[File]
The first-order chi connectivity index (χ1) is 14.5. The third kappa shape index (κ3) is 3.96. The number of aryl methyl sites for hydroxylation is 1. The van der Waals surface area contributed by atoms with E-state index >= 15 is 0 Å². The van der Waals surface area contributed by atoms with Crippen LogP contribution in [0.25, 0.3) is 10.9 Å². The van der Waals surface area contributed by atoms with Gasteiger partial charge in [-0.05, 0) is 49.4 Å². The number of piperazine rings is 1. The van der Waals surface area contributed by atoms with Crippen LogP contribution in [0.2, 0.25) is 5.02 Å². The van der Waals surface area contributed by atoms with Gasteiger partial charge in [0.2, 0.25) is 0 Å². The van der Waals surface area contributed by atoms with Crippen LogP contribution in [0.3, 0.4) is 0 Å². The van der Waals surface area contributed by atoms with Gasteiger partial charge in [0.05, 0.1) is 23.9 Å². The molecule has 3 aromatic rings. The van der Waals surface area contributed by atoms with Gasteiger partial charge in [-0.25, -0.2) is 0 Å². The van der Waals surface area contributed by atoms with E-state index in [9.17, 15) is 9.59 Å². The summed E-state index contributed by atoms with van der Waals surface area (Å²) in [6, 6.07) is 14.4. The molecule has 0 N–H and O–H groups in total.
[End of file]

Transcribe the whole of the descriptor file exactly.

The first-order chi connectivity index (χ1) is 14.5. The third kappa shape index (κ3) is 3.96. The number of aryl methyl sites for hydroxylation is 1. The van der Waals surface area contributed by atoms with E-state index >= 15 is 0 Å². The van der Waals surface area contributed by atoms with Crippen LogP contribution in [0.25, 0.3) is 10.9 Å². The van der Waals surface area contributed by atoms with Gasteiger partial charge in [-0.05, 0) is 49.4 Å². The number of piperazine rings is 1. The van der Waals surface area contributed by atoms with Crippen LogP contribution in [0.2, 0.25) is 5.02 Å². The van der Waals surface area contributed by atoms with Gasteiger partial charge in [0.2, 0.25) is 0 Å². The van der Waals surface area contributed by atoms with Crippen LogP contribution in [0.3, 0.4) is 0 Å². The van der Waals surface area contributed by atoms with Gasteiger partial charge in [0.05, 0.1) is 23.9 Å². The molecule has 3 aromatic rings. The van der Waals surface area contributed by atoms with Gasteiger partial charge in [-0.25, -0.2) is 0 Å². The van der Waals surface area contributed by atoms with E-state index in [9.17, 15) is 9.59 Å². The summed E-state index contributed by atoms with van der Waals surface area (Å²) in [6, 6.07) is 14.4. The molecule has 0 N–H and O–H groups in total.